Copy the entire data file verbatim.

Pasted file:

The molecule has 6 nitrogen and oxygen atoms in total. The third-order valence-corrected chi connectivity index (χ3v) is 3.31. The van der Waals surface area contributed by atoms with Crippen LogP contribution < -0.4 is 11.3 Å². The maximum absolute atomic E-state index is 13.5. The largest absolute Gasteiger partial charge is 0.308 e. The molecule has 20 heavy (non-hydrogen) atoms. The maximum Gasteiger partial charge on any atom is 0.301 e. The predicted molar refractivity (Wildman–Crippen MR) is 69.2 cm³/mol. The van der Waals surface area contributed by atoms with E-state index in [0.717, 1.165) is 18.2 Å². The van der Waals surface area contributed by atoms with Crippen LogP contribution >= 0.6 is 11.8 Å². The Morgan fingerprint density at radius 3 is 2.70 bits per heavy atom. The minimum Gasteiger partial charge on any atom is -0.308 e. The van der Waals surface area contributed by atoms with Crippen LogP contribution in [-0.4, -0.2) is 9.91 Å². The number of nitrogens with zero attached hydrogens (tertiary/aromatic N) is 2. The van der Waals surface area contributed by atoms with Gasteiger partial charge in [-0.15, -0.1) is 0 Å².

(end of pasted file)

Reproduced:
The molecule has 6 nitrogen and oxygen atoms in total. The third-order valence-corrected chi connectivity index (χ3v) is 3.31. The van der Waals surface area contributed by atoms with Crippen LogP contribution < -0.4 is 11.3 Å². The maximum absolute atomic E-state index is 13.5. The largest absolute Gasteiger partial charge is 0.308 e. The molecule has 20 heavy (non-hydrogen) atoms. The maximum Gasteiger partial charge on any atom is 0.301 e. The predicted molar refractivity (Wildman–Crippen MR) is 69.2 cm³/mol. The van der Waals surface area contributed by atoms with E-state index in [0.717, 1.165) is 18.2 Å². The van der Waals surface area contributed by atoms with Crippen LogP contribution >= 0.6 is 11.8 Å². The Morgan fingerprint density at radius 3 is 2.70 bits per heavy atom. The minimum Gasteiger partial charge on any atom is -0.308 e. The van der Waals surface area contributed by atoms with Crippen LogP contribution in [-0.4, -0.2) is 9.91 Å². The number of nitrogens with zero attached hydrogens (tertiary/aromatic N) is 2. The van der Waals surface area contributed by atoms with Gasteiger partial charge in [-0.15, -0.1) is 0 Å².